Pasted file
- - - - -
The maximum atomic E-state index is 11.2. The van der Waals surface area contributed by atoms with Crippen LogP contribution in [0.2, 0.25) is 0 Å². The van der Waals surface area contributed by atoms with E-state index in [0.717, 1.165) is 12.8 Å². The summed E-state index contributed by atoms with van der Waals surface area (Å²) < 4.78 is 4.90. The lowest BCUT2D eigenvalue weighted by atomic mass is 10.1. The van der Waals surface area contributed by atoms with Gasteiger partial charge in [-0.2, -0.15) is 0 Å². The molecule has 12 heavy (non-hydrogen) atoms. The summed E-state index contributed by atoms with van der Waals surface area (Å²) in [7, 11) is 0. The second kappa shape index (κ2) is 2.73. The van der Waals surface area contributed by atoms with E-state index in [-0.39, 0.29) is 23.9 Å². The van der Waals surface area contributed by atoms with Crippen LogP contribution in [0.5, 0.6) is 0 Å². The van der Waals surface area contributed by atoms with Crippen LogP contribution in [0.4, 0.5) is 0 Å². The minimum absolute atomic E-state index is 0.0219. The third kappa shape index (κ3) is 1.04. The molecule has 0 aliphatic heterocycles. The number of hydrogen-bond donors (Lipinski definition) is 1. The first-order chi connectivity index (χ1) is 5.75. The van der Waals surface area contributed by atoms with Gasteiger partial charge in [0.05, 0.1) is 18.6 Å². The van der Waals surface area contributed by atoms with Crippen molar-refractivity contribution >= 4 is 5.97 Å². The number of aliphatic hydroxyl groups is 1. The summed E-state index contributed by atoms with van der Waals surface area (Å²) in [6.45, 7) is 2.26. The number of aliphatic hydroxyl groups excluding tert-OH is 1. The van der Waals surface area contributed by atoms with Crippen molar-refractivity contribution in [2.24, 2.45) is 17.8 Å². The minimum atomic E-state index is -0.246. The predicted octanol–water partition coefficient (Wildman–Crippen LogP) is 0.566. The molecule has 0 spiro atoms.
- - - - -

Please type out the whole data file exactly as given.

The maximum atomic E-state index is 11.2. The van der Waals surface area contributed by atoms with Crippen LogP contribution in [0.2, 0.25) is 0 Å². The van der Waals surface area contributed by atoms with E-state index in [0.717, 1.165) is 12.8 Å². The summed E-state index contributed by atoms with van der Waals surface area (Å²) < 4.78 is 4.90. The lowest BCUT2D eigenvalue weighted by atomic mass is 10.1. The van der Waals surface area contributed by atoms with Gasteiger partial charge in [-0.2, -0.15) is 0 Å². The molecule has 12 heavy (non-hydrogen) atoms. The summed E-state index contributed by atoms with van der Waals surface area (Å²) in [7, 11) is 0. The second kappa shape index (κ2) is 2.73. The van der Waals surface area contributed by atoms with E-state index in [-0.39, 0.29) is 23.9 Å². The van der Waals surface area contributed by atoms with Crippen LogP contribution in [0.5, 0.6) is 0 Å². The van der Waals surface area contributed by atoms with Crippen LogP contribution in [0.4, 0.5) is 0 Å². The minimum absolute atomic E-state index is 0.0219. The third kappa shape index (κ3) is 1.04. The molecule has 0 aliphatic heterocycles. The number of hydrogen-bond donors (Lipinski definition) is 1. The first-order chi connectivity index (χ1) is 5.75. The van der Waals surface area contributed by atoms with Gasteiger partial charge in [0.05, 0.1) is 18.6 Å². The van der Waals surface area contributed by atoms with Crippen molar-refractivity contribution >= 4 is 5.97 Å². The number of aliphatic hydroxyl groups is 1. The summed E-state index contributed by atoms with van der Waals surface area (Å²) in [6.45, 7) is 2.26. The number of aliphatic hydroxyl groups excluding tert-OH is 1. The van der Waals surface area contributed by atoms with Crippen molar-refractivity contribution in [2.24, 2.45) is 17.8 Å². The minimum atomic E-state index is -0.246. The predicted octanol–water partition coefficient (Wildman–Crippen LogP) is 0.566. The molecule has 0 spiro atoms.